‘Cancelling’ presents itself as a tool that gives a voice to the voiceless. It is without a doubt that Cancel Culture gives the marginalised an amplified voice and a way to challenge damaging narratives promoted by the status quo. It is not a negative development, but rather an extremely important one. It means racist, sexist and bigoted remarks aren’t as acceptable as they once were. It is clear that the intersection between justice and social media is increasingly convoluted. For the disenfranchised, formal institutional channels of justice are insufficient. “Cancelling” is an alternative that enables masses of marginalised young people to use their voices on the internet to reject the status quo and enact justice, and allows them to seek accountability when the justice system fails to deliver.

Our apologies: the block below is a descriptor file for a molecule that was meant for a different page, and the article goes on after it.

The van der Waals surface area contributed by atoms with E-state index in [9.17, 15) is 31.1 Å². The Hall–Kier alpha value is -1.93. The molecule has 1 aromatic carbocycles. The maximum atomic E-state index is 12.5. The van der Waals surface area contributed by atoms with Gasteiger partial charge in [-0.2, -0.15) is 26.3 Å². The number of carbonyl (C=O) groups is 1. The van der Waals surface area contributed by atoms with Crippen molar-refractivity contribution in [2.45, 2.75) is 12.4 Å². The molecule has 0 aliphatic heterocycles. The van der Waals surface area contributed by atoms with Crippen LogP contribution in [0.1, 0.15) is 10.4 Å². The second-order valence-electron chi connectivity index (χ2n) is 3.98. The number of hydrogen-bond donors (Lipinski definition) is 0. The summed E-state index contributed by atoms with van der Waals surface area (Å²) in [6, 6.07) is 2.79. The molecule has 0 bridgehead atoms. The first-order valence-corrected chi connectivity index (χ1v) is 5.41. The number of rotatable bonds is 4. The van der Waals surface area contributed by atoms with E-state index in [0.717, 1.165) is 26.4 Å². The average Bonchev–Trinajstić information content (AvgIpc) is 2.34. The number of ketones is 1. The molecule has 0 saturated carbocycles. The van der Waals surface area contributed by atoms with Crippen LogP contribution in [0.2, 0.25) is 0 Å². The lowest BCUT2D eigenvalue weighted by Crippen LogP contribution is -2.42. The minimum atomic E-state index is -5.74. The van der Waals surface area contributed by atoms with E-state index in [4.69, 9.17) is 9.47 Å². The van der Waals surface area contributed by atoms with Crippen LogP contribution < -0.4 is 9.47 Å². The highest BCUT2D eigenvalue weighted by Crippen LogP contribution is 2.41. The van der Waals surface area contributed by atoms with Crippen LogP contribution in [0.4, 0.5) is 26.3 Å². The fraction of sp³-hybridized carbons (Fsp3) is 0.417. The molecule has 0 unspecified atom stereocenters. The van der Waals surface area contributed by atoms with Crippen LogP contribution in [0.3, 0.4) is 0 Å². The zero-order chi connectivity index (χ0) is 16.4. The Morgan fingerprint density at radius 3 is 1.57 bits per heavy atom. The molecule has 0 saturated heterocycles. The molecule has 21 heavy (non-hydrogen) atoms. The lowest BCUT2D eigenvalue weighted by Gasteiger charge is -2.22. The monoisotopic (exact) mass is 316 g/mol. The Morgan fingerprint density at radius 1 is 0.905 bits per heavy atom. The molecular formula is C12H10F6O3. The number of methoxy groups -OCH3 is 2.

Illustration by Lilli Sams
One of the core ethical attractions of Cancel Culture lies in its ability to create consequences and accountability for wrongdoers, especially powerful people and institutions who otherwise seemed untouchable. For a long time, our culture has been lax, not holding people accountable for their abusive or insensitive actions; this is changing with Cancel Culture. People in positions of power had become accustomed to saying things without reprimand, but cancel culture checks this privilege. Many people believe that Cancel Culture is a new and evolving form of democratic discourse where individuals use their right to free speech to inform the masses. These masses then exert pressure on people and institutions to hold them accountable, by challenging the dominant narrative. If not for Cancel Culture, celebrities and powerful men like Harvey Weinstein, Bill Cosby or R.Kelly would not have been held accountable and convicted for the many sexual offenses committed by them.